Despite their potential scope, space operas more often than not play with a very narrow group of tropes. While books like Saga, Black Science, and Copperhead may make occasional dalliances into the world of the weird, they are more often than not willing to let their setting be window dressing for a familiar world of spaceships, laser guns, and humanoid aliens. As such, it is a true joy to return to the world of Prophet in Earth War #1 and remember how unique it is to have a space book that is fundamentally dedicated to portraying the alien. In Prophet, alien species have different values, languages, customs, and biologies, never appearing simply like colorful humans. Alien worlds house monstrous parasites, strange religious, and melancholy ruins of bygone civilizations. And in the midst of the strange, Brandon Graham and company never loses sight of their story's fundamental humanity. In case it isn't clear, I love Prophet and am thrilled to have it back in the form of a final six issue mini-series. My only hesitation going in was that the Prophet series (which ended in late 2014) became towards its end increasingly gigantic in scope, occasionally at the cost of character. I am pleased to say this is immediately reversed with Earth War which begins not with explosive action or byzantine mythos, but with two old friends surveying the desolate remains of the planet earth.
Old Man Prophet and a band of rebels have journeyed to earth to stop the twisted Earth Empire from using a dangerous psychic weapon. Among the rebels is the tailed young clone who discusses with John the confusions of coming to a homeworld he has never known. The interaction between the two beaten, manipulated men who have, through very different means, escaped the programming of the empire, is beautifully subtle and emotional. The ever-present third person narration (the subtle the key to Prophet's success) informs us of the Old Man's confusion and hesitant joy at being united with other clones. Author Brandon Graham subtly draws parallels to the events that made the old man become a rebel in the first place (then he recognized his worst in fellow clones, now, he sees his best).
I like the issue enough that I won't spoil many details of it here, but the story sees the Old Man forming a new alliance with an ominous alien power from earlier in the series as each of the rebel core prepares for war. The book takes its time reintroducing the cast, smartly reminding dedicated readers that it hasn't forgotten any of its integral pieces. The afore-mentioned narration ties everything together by telling us enough background information to get caught up, but never enough to ruin the aura of the strange or destroy the tension of an upcoming conflict.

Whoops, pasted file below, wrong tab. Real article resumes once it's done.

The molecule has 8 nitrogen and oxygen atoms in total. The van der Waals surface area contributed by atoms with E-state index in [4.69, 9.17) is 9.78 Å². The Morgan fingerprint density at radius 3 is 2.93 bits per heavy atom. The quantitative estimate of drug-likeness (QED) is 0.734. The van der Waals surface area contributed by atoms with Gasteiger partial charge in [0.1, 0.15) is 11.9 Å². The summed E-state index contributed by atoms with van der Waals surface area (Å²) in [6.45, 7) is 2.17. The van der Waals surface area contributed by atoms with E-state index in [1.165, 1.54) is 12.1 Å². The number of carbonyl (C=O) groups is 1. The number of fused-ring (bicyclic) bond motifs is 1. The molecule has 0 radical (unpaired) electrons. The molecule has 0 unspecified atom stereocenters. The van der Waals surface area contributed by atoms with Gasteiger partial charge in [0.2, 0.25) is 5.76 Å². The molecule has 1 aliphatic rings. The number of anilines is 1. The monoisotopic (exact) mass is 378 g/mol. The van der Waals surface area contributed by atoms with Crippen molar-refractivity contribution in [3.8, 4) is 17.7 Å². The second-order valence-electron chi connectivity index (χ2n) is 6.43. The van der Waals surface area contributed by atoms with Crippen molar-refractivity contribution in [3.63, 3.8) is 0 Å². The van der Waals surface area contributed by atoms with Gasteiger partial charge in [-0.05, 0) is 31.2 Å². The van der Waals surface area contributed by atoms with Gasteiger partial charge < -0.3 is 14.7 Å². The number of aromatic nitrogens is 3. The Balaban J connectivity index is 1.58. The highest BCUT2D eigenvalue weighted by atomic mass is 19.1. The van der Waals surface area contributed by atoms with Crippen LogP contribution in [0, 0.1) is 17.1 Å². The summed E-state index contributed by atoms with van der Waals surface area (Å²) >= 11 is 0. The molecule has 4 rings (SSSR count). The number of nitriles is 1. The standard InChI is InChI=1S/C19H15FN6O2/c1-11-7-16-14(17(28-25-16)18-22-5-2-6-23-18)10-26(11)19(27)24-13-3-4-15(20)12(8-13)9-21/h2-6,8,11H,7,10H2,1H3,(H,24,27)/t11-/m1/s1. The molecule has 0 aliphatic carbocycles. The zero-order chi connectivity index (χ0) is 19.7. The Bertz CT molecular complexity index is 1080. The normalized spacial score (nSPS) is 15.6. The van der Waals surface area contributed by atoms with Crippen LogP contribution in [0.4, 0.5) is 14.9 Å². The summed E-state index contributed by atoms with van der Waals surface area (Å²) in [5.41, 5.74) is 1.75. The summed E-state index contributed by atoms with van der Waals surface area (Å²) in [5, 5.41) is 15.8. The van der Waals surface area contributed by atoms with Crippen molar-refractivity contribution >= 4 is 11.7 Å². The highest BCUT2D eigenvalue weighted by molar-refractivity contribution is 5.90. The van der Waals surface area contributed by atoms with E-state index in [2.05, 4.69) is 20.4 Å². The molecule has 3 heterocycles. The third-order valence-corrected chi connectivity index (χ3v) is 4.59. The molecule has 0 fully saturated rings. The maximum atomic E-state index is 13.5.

The art is handled largely by Giannis Miliogiannis (with at least one beautiful page by Simon Roy) who was at one time my least favorite of Prophet's art team and may at this point be my favorite. His linework is scratchy and impressionistic, tending towards an anime sensibility. While Roy lacks the stunning alien backdrops of some of the other artists, his character work easily makes up for it. His character manage to be beautiful and unique while giving off a tangible sense of melancholy and exhaustion. Even when their faces are so simplified as to be non-existent a few careful pencil strokes give pitch perfect body language.
I worry that as Earth War goes on, I may have less and less to say about such a uniformly excellent book, but upon re-reading this issue, I realize that I've not even tapped the surface of the dense material packed within. I cannot recommend the series enough to longtime fans, but to anyone who hasn't tried Prophet yet, now is the time.
[su_box title="Score: 5/5" style="glass" box_color="#8955ab" radius="6"]
Prophet Earth War #1 Authors: Brandon Graham and Simon Roy Artists: Giannis Milonogiannis and Simon Roy Publisher: Image Comics Price: $3.99 Release Date: 1/27/15 Format: Mini-Series; Print/Digital